Teachers will certainly need to adapt in order to use new tools and methods, but that’s nothing new. Online education may never completely replace face-to-face learning, though as the Department of Education study shows, with enough time and under the guidance of a good teacher, online learning environments can produce results that are just as good or better than classroom learning. Online learning is likely to be used more often to enhance face-to-face learning in the future, however, and in communities where classroom learning is infeasible due to lack of funds, online learning is an adequate stand-in.
Students at a Baltimore County high school this fall will explore the area surrounding Mount St. Helens in a vehicle that can morph from an aircraft to a car to a boat to learn about how the environment has changed since the volcano’s 1980 eruption. But they’ll do it all without ever leaving their Chesapeake High School classroom–they will be using a three-dimensional Virtual Learning Environment developed by the Johns Hopkins University Applied Physics Laboratory (APL) with the university’s Center for Technology Education. Key words: Baltimore County Public Schools, virtual learning environment, Mount St. Helens, applied physics laboratory
When the Edusim project was first started 2 years ago it was hard to imagine how far both 3D & interactive surface technologies would have come just 2 years later. Both technologies are evolving at break neck speed (ala exponentially evolving technology trends) and looking to converge in “interesting ways” (as Kurzweil might say) …. Well before the IPhone or any main stream interactive surface device, with Edusim we realized the importance of directly manipulating 3D educational content in more natural ways for learning (enter the interactive whiteboard – exit the mouse and keyboard). We shall see where these trends lead, and if in fact Edusim was just the beginning of the facnating convergence of interactive surfaces and 3D virtual environments for learning and education. We will also test how long our memories tend to be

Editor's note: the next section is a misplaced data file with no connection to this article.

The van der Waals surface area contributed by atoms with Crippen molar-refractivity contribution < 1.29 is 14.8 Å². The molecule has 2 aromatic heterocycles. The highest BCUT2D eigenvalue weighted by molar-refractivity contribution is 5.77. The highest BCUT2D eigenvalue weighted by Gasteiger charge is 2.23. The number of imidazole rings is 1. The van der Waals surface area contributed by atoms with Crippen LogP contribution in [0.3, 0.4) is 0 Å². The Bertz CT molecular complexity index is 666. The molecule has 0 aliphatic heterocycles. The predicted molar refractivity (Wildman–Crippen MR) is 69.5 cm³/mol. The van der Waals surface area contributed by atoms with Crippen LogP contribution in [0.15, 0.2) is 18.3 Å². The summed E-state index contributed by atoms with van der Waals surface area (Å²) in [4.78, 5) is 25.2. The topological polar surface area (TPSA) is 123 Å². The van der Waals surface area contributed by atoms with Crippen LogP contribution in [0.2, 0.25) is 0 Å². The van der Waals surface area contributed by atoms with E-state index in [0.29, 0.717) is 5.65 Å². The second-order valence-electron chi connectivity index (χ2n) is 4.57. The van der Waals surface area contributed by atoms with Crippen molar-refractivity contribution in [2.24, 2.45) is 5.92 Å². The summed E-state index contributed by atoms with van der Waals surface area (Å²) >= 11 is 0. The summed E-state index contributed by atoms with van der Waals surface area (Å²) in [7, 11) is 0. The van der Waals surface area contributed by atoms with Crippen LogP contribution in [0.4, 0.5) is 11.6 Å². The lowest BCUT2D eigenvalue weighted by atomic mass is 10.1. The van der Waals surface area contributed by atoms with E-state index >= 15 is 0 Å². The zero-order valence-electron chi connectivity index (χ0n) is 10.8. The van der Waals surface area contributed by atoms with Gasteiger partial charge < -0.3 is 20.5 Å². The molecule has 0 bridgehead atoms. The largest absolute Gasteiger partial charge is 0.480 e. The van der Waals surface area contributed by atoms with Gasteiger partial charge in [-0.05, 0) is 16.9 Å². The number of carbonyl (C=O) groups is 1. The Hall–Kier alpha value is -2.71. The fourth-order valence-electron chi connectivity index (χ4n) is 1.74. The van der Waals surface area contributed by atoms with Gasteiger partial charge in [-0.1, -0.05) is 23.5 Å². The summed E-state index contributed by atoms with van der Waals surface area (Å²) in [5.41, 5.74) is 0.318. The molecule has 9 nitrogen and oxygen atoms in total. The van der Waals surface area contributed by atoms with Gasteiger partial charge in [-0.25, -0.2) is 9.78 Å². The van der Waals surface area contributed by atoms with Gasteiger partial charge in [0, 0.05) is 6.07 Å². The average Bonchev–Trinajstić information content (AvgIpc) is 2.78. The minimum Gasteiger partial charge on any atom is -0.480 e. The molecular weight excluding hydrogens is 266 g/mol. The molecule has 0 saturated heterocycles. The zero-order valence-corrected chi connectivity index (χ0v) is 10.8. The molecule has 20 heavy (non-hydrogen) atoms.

It could be a home media center, somewhat like the current Apple TV, and it could be a gaming machine, opines Jon Peddie, head of Jon Peddie Research in Tiburon, Calif. “Gaming will be a big part of what this is about,” he adds.
The machine impresses with its display of hi-def video content, says the veteran analyst, who asked not to be identified. “It’s better than the average movie experience, when you hold this thing in your hands.”